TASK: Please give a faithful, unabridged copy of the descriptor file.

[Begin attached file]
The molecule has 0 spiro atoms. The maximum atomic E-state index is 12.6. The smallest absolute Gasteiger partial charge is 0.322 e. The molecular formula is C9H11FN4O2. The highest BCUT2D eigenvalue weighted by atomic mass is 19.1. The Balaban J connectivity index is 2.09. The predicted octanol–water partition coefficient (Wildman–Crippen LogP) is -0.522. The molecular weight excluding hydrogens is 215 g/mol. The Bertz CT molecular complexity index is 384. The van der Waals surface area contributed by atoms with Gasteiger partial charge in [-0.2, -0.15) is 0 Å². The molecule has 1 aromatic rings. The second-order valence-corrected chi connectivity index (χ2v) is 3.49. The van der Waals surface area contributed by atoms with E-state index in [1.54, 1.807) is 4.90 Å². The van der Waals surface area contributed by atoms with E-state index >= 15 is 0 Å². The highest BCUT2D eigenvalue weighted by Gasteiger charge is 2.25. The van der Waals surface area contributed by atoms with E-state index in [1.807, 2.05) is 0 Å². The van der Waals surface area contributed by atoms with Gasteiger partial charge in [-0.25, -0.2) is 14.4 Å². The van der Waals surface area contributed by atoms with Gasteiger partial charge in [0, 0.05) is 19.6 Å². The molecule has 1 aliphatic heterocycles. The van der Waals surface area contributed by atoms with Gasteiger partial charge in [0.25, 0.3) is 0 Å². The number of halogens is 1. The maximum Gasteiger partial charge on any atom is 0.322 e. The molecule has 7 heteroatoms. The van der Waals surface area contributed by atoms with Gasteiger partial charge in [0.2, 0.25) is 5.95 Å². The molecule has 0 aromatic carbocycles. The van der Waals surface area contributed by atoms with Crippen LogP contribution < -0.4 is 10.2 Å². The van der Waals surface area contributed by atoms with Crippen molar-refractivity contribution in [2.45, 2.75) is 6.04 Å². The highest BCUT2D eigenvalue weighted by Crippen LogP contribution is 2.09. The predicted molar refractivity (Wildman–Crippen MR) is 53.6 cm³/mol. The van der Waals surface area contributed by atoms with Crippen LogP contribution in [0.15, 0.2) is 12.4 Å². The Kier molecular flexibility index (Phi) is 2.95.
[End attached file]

The molecule has 0 spiro atoms. The maximum atomic E-state index is 12.6. The smallest absolute Gasteiger partial charge is 0.322 e. The molecular formula is C9H11FN4O2. The highest BCUT2D eigenvalue weighted by atomic mass is 19.1. The Balaban J connectivity index is 2.09. The predicted octanol–water partition coefficient (Wildman–Crippen LogP) is -0.522. The molecular weight excluding hydrogens is 215 g/mol. The Bertz CT molecular complexity index is 384. The van der Waals surface area contributed by atoms with Gasteiger partial charge in [-0.2, -0.15) is 0 Å². The molecule has 1 aromatic rings. The second-order valence-corrected chi connectivity index (χ2v) is 3.49. The van der Waals surface area contributed by atoms with E-state index in [1.54, 1.807) is 4.90 Å². The van der Waals surface area contributed by atoms with E-state index >= 15 is 0 Å². The highest BCUT2D eigenvalue weighted by Gasteiger charge is 2.25. The van der Waals surface area contributed by atoms with E-state index in [1.807, 2.05) is 0 Å². The van der Waals surface area contributed by atoms with Gasteiger partial charge in [-0.25, -0.2) is 14.4 Å². The van der Waals surface area contributed by atoms with Gasteiger partial charge in [0, 0.05) is 19.6 Å². The molecule has 1 aliphatic heterocycles. The van der Waals surface area contributed by atoms with Gasteiger partial charge in [0.25, 0.3) is 0 Å². The number of halogens is 1. The maximum Gasteiger partial charge on any atom is 0.322 e. The molecule has 7 heteroatoms. The van der Waals surface area contributed by atoms with Gasteiger partial charge in [0.2, 0.25) is 5.95 Å². The molecule has 0 aromatic carbocycles. The van der Waals surface area contributed by atoms with Crippen LogP contribution < -0.4 is 10.2 Å². The van der Waals surface area contributed by atoms with Crippen molar-refractivity contribution in [2.45, 2.75) is 6.04 Å². The highest BCUT2D eigenvalue weighted by Crippen LogP contribution is 2.09. The predicted molar refractivity (Wildman–Crippen MR) is 53.6 cm³/mol. The van der Waals surface area contributed by atoms with Crippen LogP contribution in [0.15, 0.2) is 12.4 Å². The Kier molecular flexibility index (Phi) is 2.95.